Age (y) | L (cm) | Rearrangement for Ford-Walford Plot | |
---|---|---|---|

1 | 35 | L_{t} (x) | L_{t+1} (y) |

2 | 55 | 35 | 55 |

3 | 75 | 55 | 75 |

4 | 90 | 75 | 90 |

5 | 105 | 90 | 105 |

6 | 115 | 105 | 115 |

The data provide estimates of a = 26.17 and b = 0.859, from which, using Equations 11a
and 11b, we estimate L_{∞} = 186 and K = 0.152.

Exercise: | (a) | Draw a Ford-Walford Plot with the data of Table 3 and estimate L_{∞} from the
intersection of the Plot with the line L_{t+1} = Lt |

(b) | Estimate the growth parameters L_{∞} and K for Plectropomus leopardus, Leiognathus
bindus and Sardinella sirm using the growth curves in Figures 5, 6 and 7,
Ford-Waldford Plots and the regression technique for estimating the a and b
values. |

__An Alternative Method for Estimating Growth Parameters__

When continuous growth lines (such as in Figures 5, 6 and 7) cannot be traced, or when
only tagging and recapture data are available, the growth data obtained cannot be used in
conjunction with a Ford-Walford Plot. In such cases, the “Gulland and Holt Plot” may be
used, which provides estimates of L_{∞} and K through the feature that

where , and wher L_{1} and L_{2} are successive lengths, pertaining to times t_{1} and
t_{2}, respectively.

Table 4 and Figure 8 give an example of data of this kind, which are typically obtained
from tagging studies. The method, however, also allows for the use of size-at-age data, at
equal or unequal intervals granted the values of (t_{2} - t_{1}) stay small in relation to the
longevity of the fish (Gulland and Holt, 1959).

Equation 12 it will be noted, has the form of a linear regression with

the intercept (a) and slope (b), which provide values of K and L_{∞} through the relationships

K = -b

and

At times, it will happen that the method does not provide reasonable parameter estimates. This will occur most often when the data are too close to each other (Figure 9). In such a case, a set value of the asymptotic length may be used in connexion with the means of all values () and of all values () to obtain an estimate of K through

This method, called “forced” Gulland and Holt Plot, allows in fact for a rough first estimate
of K even when only __one__ pair of x and y values are available.

Number | L_{1} (cm) | L_{2} | Days out |
---|---|---|---|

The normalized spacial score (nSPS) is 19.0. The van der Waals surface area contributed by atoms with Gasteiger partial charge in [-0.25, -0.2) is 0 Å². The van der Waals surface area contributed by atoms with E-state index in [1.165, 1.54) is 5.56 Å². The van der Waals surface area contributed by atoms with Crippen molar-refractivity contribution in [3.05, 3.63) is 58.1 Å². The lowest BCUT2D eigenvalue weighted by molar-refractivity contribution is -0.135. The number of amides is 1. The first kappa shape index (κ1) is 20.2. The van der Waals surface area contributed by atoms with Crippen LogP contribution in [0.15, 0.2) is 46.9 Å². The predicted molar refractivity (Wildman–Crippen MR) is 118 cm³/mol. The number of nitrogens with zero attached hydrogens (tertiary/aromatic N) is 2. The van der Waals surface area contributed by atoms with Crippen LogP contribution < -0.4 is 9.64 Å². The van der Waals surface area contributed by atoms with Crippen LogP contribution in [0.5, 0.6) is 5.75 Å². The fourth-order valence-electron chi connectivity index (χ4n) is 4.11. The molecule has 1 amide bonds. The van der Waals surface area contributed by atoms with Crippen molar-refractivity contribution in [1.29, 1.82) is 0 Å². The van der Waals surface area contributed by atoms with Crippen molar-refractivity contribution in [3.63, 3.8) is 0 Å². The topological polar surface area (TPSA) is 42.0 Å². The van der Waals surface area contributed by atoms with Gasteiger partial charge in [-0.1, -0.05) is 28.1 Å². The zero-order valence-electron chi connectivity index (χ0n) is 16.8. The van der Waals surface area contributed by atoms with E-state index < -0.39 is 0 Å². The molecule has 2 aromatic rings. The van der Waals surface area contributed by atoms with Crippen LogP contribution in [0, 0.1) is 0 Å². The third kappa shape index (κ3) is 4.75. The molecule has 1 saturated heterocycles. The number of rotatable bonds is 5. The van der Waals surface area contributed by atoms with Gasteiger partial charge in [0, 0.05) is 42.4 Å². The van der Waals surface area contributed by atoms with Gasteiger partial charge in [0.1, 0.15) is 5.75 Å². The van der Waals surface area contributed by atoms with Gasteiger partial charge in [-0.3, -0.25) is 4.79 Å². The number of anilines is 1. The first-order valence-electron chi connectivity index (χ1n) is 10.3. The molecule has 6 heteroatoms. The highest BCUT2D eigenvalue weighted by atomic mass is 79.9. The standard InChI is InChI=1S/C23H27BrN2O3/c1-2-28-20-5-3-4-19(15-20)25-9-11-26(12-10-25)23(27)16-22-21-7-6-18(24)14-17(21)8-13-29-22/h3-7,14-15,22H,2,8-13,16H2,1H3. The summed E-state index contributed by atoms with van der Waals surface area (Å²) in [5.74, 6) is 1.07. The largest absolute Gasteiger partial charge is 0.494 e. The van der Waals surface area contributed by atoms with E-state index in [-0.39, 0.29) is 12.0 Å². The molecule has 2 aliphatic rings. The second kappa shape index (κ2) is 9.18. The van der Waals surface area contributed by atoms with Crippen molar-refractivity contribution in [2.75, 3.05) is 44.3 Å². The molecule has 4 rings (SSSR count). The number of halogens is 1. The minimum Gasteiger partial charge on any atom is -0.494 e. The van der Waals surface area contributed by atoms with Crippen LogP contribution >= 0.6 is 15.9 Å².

1 | 9.7 | 10.2 | 53 |

2 | 10.5 | 10.9 | 33 |

3 | 10.9 | 11.8 | 108 |

4 | 11.1 | 12.0 | 102 |

5 | 12.4 | 15.5 | 272 |

6 | 12.8 | 13.6 | 48 |

7 | 14.0 | 14.3 | 53 |

8 | 16.1 | 16.4 | 73 |

9 | 16.3 | 16.5 | 63 |

10 | 17.0 | 17.2 | 106 |

11 | 17.7 | 18.0 | 111 |

Number | L_{1} (cm) | L_{2} | Days out | cm/day | |
---|---|---|---|---|---|

1 | 14.0 | 16.9 | 48 | 15.45 | 0.0604 |

2 | 20.8 | 27.6 | 189 | 24.2 | 0.0360 |

3 | 24.8 | 26.5 | 48 | 25.65 | 0.0354 |

means: = 21.77 = 0.0439 |

^{1} Adapted from Table 17 of Randall (1962)

The use of a set value for the asymptotic length is here coded L_{(∞)}, to distinguish it
from values of L_{∞} obtained from the growth data themselves. Reasonable values of L_{(∞)} can
generally be obtained from the empirical relationship

where L_{max} is the length of the largest fish reported from a well sampled stock, if at all
possible, taken at a time when exploitation was still low.

Figure 8 Showing a “Gulland and Holt Plot” of data on the ocean surgeon fish (*Acanthurus bahianus*) (see Table 4 and text)

Figure 9 Showing a “Gulland and Holt Plot” and a “forced Gulland and Holt Plot” for the
queen parrot fish (*Scarus vetula*). Based on data of Table 5; see text

The Gulland and Holt Plot does not allow for the estimation of the third parameter of
the VBGF, t_{o}. When this parameter is necessary (e.g., when a certain age is to be attributed
to a certain length) a rough estimate of t_{o} may be obtained from the empirical relationship.

log_{10}(-t_{o}) = -0.3922 -0.2752 log_{10} L_{∞} -1.038 log_{10} K | (17) |

derived in Pauly (1979a) from 153 triplets of t_{o}, L_{∞} (total length, in cm) and K (annual
basis) selected from my compilation of length growth parameters (Pauly, 1978a) such as to
cover a wide diversity of taxa and size.

Exercise: | Calculate values of L_{∞}, K from the data of Table 6 (see Figure 10) on Leiognathus
bindus for the years 1956, 1957 and 1958 using the Gulland and Holt Plot and
obtain a rough estimate of t_{o}, using Equation 17. |

Segment number | h | Segment number | h | ||
---|---|---|---|---|---|

1 | 0.50 | 9.0 | 7 | 1.00 | 6.7 |

2 | 0.50 | 9.4 | 8 | 0.50 | 8.4 |

3 | 1.23 | 7.4 | 9 | 0.50 | 8.0 |

4 | 1.00 | 9.7 | 10 | 0.50 | 10.0 |

5 | 0.30 | 10.4 | 11 | 0.50 | 9.2 |

6 | 1.50 | 5.0 | 12 | 1.00 | 6.2 |

13 | 0.50 | 7.7 |